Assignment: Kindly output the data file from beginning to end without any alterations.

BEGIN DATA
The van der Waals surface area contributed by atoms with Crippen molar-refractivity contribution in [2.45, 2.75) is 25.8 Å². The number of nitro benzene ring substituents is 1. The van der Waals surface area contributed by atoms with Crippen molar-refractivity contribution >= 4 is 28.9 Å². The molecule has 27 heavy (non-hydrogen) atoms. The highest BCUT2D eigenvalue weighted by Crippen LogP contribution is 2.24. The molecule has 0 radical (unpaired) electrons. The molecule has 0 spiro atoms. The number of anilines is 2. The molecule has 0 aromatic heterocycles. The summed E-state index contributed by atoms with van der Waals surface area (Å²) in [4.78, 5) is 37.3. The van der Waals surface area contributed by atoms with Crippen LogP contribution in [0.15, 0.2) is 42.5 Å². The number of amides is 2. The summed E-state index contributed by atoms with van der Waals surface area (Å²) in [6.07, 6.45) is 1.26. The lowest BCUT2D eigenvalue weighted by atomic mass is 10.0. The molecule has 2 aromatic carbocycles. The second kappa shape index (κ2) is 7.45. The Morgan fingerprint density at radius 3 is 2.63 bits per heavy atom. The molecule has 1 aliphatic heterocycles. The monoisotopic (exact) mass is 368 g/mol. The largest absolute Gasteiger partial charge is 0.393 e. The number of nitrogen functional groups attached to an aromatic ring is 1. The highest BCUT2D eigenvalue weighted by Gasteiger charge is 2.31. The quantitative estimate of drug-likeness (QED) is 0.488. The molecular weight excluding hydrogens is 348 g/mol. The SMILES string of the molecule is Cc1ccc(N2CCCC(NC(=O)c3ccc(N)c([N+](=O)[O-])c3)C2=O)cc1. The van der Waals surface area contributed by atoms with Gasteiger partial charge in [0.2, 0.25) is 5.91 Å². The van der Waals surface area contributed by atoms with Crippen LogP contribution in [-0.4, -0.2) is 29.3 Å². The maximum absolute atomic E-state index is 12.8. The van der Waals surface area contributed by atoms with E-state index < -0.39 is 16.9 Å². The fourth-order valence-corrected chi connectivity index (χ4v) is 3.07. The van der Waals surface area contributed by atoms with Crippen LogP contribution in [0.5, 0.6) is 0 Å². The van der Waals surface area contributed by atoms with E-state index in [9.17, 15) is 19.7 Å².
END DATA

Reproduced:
The van der Waals surface area contributed by atoms with Crippen molar-refractivity contribution in [2.45, 2.75) is 25.8 Å². The number of nitro benzene ring substituents is 1. The van der Waals surface area contributed by atoms with Crippen molar-refractivity contribution >= 4 is 28.9 Å². The molecule has 27 heavy (non-hydrogen) atoms. The highest BCUT2D eigenvalue weighted by Crippen LogP contribution is 2.24. The molecule has 0 radical (unpaired) electrons. The molecule has 0 spiro atoms. The number of anilines is 2. The molecule has 0 aromatic heterocycles. The summed E-state index contributed by atoms with van der Waals surface area (Å²) in [4.78, 5) is 37.3. The van der Waals surface area contributed by atoms with Crippen LogP contribution in [0.15, 0.2) is 42.5 Å². The number of amides is 2. The summed E-state index contributed by atoms with van der Waals surface area (Å²) in [6.07, 6.45) is 1.26. The lowest BCUT2D eigenvalue weighted by atomic mass is 10.0. The molecule has 2 aromatic carbocycles. The second kappa shape index (κ2) is 7.45. The Morgan fingerprint density at radius 3 is 2.63 bits per heavy atom. The molecule has 1 aliphatic heterocycles. The monoisotopic (exact) mass is 368 g/mol. The largest absolute Gasteiger partial charge is 0.393 e. The number of nitrogen functional groups attached to an aromatic ring is 1. The highest BCUT2D eigenvalue weighted by Gasteiger charge is 2.31. The quantitative estimate of drug-likeness (QED) is 0.488. The molecular weight excluding hydrogens is 348 g/mol. The SMILES string of the molecule is Cc1ccc(N2CCCC(NC(=O)c3ccc(N)c([N+](=O)[O-])c3)C2=O)cc1. The van der Waals surface area contributed by atoms with Gasteiger partial charge in [0.2, 0.25) is 5.91 Å². The van der Waals surface area contributed by atoms with Crippen LogP contribution in [-0.4, -0.2) is 29.3 Å². The maximum absolute atomic E-state index is 12.8. The van der Waals surface area contributed by atoms with E-state index < -0.39 is 16.9 Å². The fourth-order valence-corrected chi connectivity index (χ4v) is 3.07. The van der Waals surface area contributed by atoms with Crippen LogP contribution in [0.5, 0.6) is 0 Å². The van der Waals surface area contributed by atoms with E-state index in [9.17, 15) is 19.7 Å².